U.S. Space Force Turns Two

U.S. Space Force Turns Two

The U.S. Space Force is celebrating its second birthday today. Space Force officials say the first year was about inventing this new military service and the second on putting it into action. What’s next? To keep delivering.

Birthday congratulations were tweeted by everyone from President Biden to Secretary of Defense Lloyd Austin and Congressman Mike Rogers, one of the key congressional leaders in creating the Space Force, the first new military service since the Air Force was established in 1947.

Rogers (R-AL) and Rep. Jim Cooper (D-TN) were the bipartisan duo who started the ball rolling in 2017 that led to creation of the Space Force. They wanted to call it a Space Corps, akin to the Marine Corps that is part of the Department of the Navy. In the end, that is what was created in the FY2020 National Defense Authorization Act (NDAA), although it was named Space Force, not Corps. Nonetheless, it is part of the Department of the Air Force, not a separate department.

The Trump Administration initially opposed it, but in March 2018 President Trump suddenly threw his support behind the idea and in June 2018 very publicly directed DOD to fall in line and work with Congress to get it done. He wanted a separate Department of the Space Force, but settled for a new service within the Air Force.

Space Force is one of the six military services that “organize, train and equip” personnel. It and the U.S. Air Force comprise the Deparment of the Air Force. The Department of the Navy is comprised of the U.S. Navy and the U.S. Marine Corps. The U.S. Coast Guard is part of the Department of Homeland Security. The U.S. Army is a Department unto itself.

The Space Force is often confused with U.S. Space Command, one of the 11 Unified Combatant Commands in charge of warfighting. Trump reestablished U.S. Space Command in August 2019 after a 17-year hiatus. The combatant commands fight wars using personnel and equipment provided by the military services.

Gen. Jay Raymond, Chief of Space Operations of the U.S. Space Force, and Chief Master Sergeant of the Space Force Roger Towberman offered their own birthday congratulations today.

Raymond was dual-hatted as Commander of U.S. Space Command and Commander of Air Force Space Command (which essentially became the U.S. Space Force) on December 20, 2019 when Trump signed the FY2020 NDAA at a ceremony at Joint Base Andrews in Maryland, just outside Washington, D.C.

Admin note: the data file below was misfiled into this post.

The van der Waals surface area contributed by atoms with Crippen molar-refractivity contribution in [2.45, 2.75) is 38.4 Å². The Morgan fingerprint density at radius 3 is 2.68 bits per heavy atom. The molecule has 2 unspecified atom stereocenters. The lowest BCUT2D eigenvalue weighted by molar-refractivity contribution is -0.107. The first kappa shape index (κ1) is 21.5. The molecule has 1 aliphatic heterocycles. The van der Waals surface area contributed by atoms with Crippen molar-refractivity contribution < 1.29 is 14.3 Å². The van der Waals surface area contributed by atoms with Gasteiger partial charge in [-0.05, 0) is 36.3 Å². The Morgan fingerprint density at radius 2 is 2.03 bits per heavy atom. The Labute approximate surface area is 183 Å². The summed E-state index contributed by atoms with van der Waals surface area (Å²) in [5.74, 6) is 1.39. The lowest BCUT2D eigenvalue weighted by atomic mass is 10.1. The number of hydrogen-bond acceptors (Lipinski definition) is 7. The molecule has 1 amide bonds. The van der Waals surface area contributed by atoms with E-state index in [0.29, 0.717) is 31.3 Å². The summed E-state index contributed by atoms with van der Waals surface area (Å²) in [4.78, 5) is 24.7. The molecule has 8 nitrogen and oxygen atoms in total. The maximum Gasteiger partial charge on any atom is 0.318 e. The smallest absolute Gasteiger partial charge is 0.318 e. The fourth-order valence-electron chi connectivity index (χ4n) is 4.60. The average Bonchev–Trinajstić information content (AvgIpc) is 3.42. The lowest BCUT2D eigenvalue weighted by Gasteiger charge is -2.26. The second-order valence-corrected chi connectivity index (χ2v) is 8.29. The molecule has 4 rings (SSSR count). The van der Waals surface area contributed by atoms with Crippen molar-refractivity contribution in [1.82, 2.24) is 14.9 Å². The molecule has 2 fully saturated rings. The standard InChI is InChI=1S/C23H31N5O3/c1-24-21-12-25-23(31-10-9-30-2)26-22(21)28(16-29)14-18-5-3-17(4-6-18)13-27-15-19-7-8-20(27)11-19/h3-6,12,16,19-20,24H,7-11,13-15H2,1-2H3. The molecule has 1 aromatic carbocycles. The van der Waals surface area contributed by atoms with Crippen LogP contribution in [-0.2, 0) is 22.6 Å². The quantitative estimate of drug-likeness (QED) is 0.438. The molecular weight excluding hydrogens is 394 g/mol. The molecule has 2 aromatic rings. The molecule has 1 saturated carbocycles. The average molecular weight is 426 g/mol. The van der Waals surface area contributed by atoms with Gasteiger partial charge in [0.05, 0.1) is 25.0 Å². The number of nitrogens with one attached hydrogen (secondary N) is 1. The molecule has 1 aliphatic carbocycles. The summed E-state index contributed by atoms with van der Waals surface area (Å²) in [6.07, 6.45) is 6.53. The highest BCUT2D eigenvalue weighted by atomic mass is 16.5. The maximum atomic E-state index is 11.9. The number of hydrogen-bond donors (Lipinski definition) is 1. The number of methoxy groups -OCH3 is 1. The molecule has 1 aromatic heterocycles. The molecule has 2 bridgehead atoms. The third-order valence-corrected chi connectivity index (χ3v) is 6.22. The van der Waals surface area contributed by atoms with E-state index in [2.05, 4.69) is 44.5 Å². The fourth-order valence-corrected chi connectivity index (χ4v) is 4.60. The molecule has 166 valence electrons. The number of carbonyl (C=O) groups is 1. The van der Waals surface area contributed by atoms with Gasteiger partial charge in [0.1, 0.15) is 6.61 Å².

President Donald J. Trump hands a certificate to Gen. Jay Raymond after signing the FY2020 National Defense Authorization Act at Joint Base Andrews, Maryland, December 20, 2019, while Gen. Mark Milley, Chairman of the Joint Chiefs of Staff, looks on. (Official White House Photo by Shealah Craighead)

In the video today, Raymond pointed out that two years ago there was only one member of the Space Force (himself) and now there are 6,650 Guardians (the designation for military members of the Space Force) and an almost equal number of civilians. Intent on keeping the Space Force lean and agile, he created just three field commands as the organizational structure of the service, all of which are now in place: Space Operations Command, Space Systems Command, and Space Training and Readiness Command.

Last week, Lt. Gen. Nina Armagno, Space Force Director of Staff, told the Washington Space Business Roundtable that the creation of Space Force was quite a surprise for many in the Pentagon. Although they had been planning for it, “they thought they would have years to stand up the service, but instead they had months or even days in some cases.”

Lt. Gen. Nina Armagno, Director of Staff, U.S. Space Force. Credit: U.S. Space Force

Armagno acknowledged that the Space Force was the butt of a lot of jokes in its first year, sparked in part by the Netflix comedy of the same name, which she agrees is quite funny. But the service has come a long way since then.

The Space Force is new, but what it does is not. Armagno has a 32-year career in what used to be Air Force space programs and is the only person to have commanded both Air Force launch wings at Cape Canaveral, FL and Vandenberg, CA.

Among the accomplishments during the first year, she said, was creating the new service, publishing its first doctrine, and separating its budget from the Air Force all without skipping a beat in executing its mission. In the second year, the focus was integrating the Space Force across the DOD and with other agencies, with industry, and with allies and partners.

“As I look toward year three, my mission each day will be to drive the Space Force to keep delivering. Keep delivering new capabilities at operationally relevant speeds. Keep delivering on our commitment to promote norms of responsible behavior in space, and most imperatively, keep delivering space power to the joint force.”

Congress will also be watching to see how Space Force evolves. A major driver for separating it from the Air Force was to improve acquisition of space systems to keep pace with threats from adversaries. That is still a work in progress. The FY2022 NDAA, which is awaiting signature by the President after passing the House on December 7 and the Senate on December  15, has a list of other congressional directives and concerns, but overall the Space Force seems to have cemented its position in the fabric of the U.S. military.

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